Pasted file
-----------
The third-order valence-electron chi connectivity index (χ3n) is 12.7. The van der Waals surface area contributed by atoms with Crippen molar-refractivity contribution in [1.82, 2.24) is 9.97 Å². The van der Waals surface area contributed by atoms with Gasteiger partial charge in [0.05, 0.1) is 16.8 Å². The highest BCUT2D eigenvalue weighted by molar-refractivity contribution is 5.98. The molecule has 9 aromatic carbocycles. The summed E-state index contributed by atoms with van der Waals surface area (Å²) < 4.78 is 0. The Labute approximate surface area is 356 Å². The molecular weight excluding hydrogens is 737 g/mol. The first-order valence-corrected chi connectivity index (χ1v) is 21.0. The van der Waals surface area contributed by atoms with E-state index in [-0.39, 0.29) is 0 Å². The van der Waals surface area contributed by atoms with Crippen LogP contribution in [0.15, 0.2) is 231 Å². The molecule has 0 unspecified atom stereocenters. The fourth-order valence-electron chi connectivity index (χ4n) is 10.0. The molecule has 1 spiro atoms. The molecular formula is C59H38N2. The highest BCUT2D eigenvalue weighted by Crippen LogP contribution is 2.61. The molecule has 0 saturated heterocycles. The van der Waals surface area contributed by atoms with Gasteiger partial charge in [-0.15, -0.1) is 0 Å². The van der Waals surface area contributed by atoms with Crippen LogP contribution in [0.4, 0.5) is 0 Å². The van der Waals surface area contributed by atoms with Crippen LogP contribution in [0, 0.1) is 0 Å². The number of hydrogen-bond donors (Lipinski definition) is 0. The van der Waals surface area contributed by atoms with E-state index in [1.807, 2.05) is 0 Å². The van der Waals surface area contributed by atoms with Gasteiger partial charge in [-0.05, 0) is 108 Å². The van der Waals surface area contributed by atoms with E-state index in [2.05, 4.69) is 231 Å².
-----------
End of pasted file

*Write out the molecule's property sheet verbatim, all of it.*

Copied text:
The third-order valence-electron chi connectivity index (χ3n) is 12.7. The van der Waals surface area contributed by atoms with Crippen molar-refractivity contribution in [1.82, 2.24) is 9.97 Å². The van der Waals surface area contributed by atoms with Gasteiger partial charge in [0.05, 0.1) is 16.8 Å². The highest BCUT2D eigenvalue weighted by molar-refractivity contribution is 5.98. The molecule has 9 aromatic carbocycles. The summed E-state index contributed by atoms with van der Waals surface area (Å²) < 4.78 is 0. The Labute approximate surface area is 356 Å². The molecular weight excluding hydrogens is 737 g/mol. The first-order valence-corrected chi connectivity index (χ1v) is 21.0. The van der Waals surface area contributed by atoms with E-state index in [-0.39, 0.29) is 0 Å². The van der Waals surface area contributed by atoms with Crippen LogP contribution in [0.15, 0.2) is 231 Å². The molecule has 0 unspecified atom stereocenters. The fourth-order valence-electron chi connectivity index (χ4n) is 10.0. The molecule has 1 spiro atoms. The molecular formula is C59H38N2. The highest BCUT2D eigenvalue weighted by Crippen LogP contribution is 2.61. The molecule has 0 saturated heterocycles. The van der Waals surface area contributed by atoms with Gasteiger partial charge in [-0.15, -0.1) is 0 Å². The van der Waals surface area contributed by atoms with Crippen LogP contribution in [0.4, 0.5) is 0 Å². The van der Waals surface area contributed by atoms with Crippen LogP contribution in [0, 0.1) is 0 Å². The number of hydrogen-bond donors (Lipinski definition) is 0. The van der Waals surface area contributed by atoms with E-state index in [1.807, 2.05) is 0 Å². The van der Waals surface area contributed by atoms with Gasteiger partial charge in [-0.05, 0) is 108 Å². The van der Waals surface area contributed by atoms with E-state index in [2.05, 4.69) is 231 Å².